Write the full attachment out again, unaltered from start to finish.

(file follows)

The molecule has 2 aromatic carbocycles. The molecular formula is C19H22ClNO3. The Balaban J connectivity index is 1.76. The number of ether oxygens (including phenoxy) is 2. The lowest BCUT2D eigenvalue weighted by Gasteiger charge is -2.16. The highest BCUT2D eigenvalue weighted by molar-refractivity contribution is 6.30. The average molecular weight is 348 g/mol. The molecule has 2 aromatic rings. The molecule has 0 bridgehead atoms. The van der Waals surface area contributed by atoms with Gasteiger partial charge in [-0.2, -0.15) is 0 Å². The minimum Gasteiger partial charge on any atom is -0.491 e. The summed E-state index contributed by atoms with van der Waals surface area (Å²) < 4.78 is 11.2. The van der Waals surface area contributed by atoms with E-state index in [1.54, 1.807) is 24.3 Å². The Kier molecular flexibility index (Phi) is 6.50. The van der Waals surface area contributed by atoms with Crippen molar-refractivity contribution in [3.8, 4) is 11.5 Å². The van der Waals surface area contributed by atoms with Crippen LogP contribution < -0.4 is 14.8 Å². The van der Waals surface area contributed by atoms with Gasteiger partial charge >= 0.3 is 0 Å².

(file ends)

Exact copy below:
The molecule has 2 aromatic carbocycles. The molecular formula is C19H22ClNO3. The Balaban J connectivity index is 1.76. The number of ether oxygens (including phenoxy) is 2. The lowest BCUT2D eigenvalue weighted by Gasteiger charge is -2.16. The highest BCUT2D eigenvalue weighted by molar-refractivity contribution is 6.30. The average molecular weight is 348 g/mol. The molecule has 2 aromatic rings. The molecule has 0 bridgehead atoms. The van der Waals surface area contributed by atoms with Gasteiger partial charge in [-0.2, -0.15) is 0 Å². The minimum Gasteiger partial charge on any atom is -0.491 e. The summed E-state index contributed by atoms with van der Waals surface area (Å²) < 4.78 is 11.2. The van der Waals surface area contributed by atoms with E-state index in [1.54, 1.807) is 24.3 Å². The Kier molecular flexibility index (Phi) is 6.50. The van der Waals surface area contributed by atoms with Crippen molar-refractivity contribution in [3.8, 4) is 11.5 Å². The van der Waals surface area contributed by atoms with Crippen LogP contribution < -0.4 is 14.8 Å². The van der Waals surface area contributed by atoms with Gasteiger partial charge >= 0.3 is 0 Å².